Last year June, I embarked on a month-long solo trip to Japan. I booked a flight to Tokyo, reserved a few nights in a hostel, and planned to figure out the rest when I got there — after all, everything was up to me.
It was a thrilling thought: I was exploring a foreign country entirely on my own, with no one else’s schedule, wants, or needs to consider. I wandered the buzzing streets of Tokyo. I ate freshly made sushi at an old Japanese restaurant and bought a fanny pack at the minimalist brand Muji. But a day or two later, shivering under the weak afternoon sun and surrounded by groups snapping photos, it hit me: I was really, truly alone in a place where I knew no one. And even though I’d chosen to come there, I was lonely.
Almost as soon as I recognized my own loneliness, I was disappointed by it. Feeling this way seemed at odds with the spirit of a solo adventure. What I didn’t know then — but have since come to learn — is that even if you genuinely enjoy traveling by yourself (and I do), you won’t necessarily love every single minute of it. In addition to that burst of quiet joy, you feel watching a breathtaking sunset in solitude or the rush of pride you get from successfully navigating a new transit system, you’ll probably have a few moments when you’re tired of having no one but yourself for company.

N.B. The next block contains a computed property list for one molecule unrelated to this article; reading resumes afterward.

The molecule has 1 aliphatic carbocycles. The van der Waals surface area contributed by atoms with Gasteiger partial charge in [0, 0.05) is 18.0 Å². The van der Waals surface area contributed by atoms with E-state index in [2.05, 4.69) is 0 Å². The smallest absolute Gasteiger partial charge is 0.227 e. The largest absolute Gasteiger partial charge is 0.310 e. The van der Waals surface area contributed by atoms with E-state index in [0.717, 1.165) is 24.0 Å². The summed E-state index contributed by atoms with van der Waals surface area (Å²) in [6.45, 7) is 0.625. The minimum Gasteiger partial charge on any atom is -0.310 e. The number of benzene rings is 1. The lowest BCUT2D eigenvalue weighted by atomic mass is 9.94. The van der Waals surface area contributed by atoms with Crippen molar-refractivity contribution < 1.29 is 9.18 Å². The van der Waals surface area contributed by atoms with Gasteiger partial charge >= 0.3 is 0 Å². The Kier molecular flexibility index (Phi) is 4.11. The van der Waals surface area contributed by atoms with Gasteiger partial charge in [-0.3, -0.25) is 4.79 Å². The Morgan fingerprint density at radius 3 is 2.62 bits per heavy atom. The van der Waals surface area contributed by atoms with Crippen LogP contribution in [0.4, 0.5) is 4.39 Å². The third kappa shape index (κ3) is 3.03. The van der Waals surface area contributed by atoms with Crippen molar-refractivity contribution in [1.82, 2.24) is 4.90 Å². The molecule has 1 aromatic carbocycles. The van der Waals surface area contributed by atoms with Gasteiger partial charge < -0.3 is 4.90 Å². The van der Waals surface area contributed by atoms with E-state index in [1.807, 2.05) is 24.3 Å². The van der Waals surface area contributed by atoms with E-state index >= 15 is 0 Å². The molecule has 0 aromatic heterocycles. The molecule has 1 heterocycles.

For most of us, a little loneliness is inevitable, but it doesn’t have to ruin your trip. Here are a few ways to deal with it.
🥂 Give yourself permission to feel lonely 🥅 Stay somewhere social: Hostel 🤼♂️ Put yourself out there: approach people 🏹 Become a regular (same bar) ⛹🏻♀️ Schedule some organized activities 🏂 Share some experiences 🍽 Get away from touristy areas